In a recent post, I reacted to writer Morgan Downey’s mockery of a ham-handed suggestion in Puerto Rico to fine parents whose children are obese. I think the suggestion is not helpful, but I objected to Downey’s giving not even a nod to the fact that parents do have a huge role in how kids learn to eat.
Downey focused his prescription on the food environment, and though we agree on its potency, I would put the onus on parents here, too, in part because in this world, a crucial role for parents is to educate their kids about media excesses — which is to say, “media.”
The way it is today, food companies are allowed to target young children on a variety of platforms, when the American Psychological Association says kids under 8 can’t even distinguish the difference between truth and advertising. Without a whit of hesitation, I liken that to statutory rape — unhealthy, unbidden intrusions into the vulnerable wards we’re supposed to protect until they can make decisions on their own.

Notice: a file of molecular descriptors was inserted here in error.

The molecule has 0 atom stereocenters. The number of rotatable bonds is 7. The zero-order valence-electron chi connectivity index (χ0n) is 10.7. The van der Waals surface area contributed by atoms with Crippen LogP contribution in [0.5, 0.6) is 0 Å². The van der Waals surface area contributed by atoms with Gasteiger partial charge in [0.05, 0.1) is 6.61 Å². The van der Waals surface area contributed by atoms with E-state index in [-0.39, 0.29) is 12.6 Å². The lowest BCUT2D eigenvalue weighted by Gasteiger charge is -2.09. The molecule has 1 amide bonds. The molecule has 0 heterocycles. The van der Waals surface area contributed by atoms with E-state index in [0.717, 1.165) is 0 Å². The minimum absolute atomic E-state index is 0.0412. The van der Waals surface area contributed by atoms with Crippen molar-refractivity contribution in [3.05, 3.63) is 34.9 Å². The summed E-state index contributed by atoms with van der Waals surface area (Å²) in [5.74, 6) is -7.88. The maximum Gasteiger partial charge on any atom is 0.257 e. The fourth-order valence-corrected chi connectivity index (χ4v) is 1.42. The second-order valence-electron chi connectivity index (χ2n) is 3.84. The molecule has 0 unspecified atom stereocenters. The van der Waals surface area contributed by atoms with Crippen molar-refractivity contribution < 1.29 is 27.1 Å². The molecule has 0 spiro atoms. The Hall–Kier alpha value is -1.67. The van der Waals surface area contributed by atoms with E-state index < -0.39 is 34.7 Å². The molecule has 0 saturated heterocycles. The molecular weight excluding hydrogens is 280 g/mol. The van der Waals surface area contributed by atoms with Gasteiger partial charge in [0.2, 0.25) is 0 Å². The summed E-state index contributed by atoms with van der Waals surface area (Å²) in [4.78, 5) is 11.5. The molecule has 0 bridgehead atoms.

In such a world, we are failures if we don’t try at least to undercut those who target our kids, by erecting barriers to them but even more so by teaching our kids to see the sophisticated barbarians who are coming for them.
I’m not saying this is easy. Especially after a child’s first few years, influences outside the home begin to overwhelm parental guidance in many spheres, but perhaps nowhere more than regarding food. But in the child-protection racket, is ease of success the standard we’re going to follow?
(Tomorrow: What are the options?)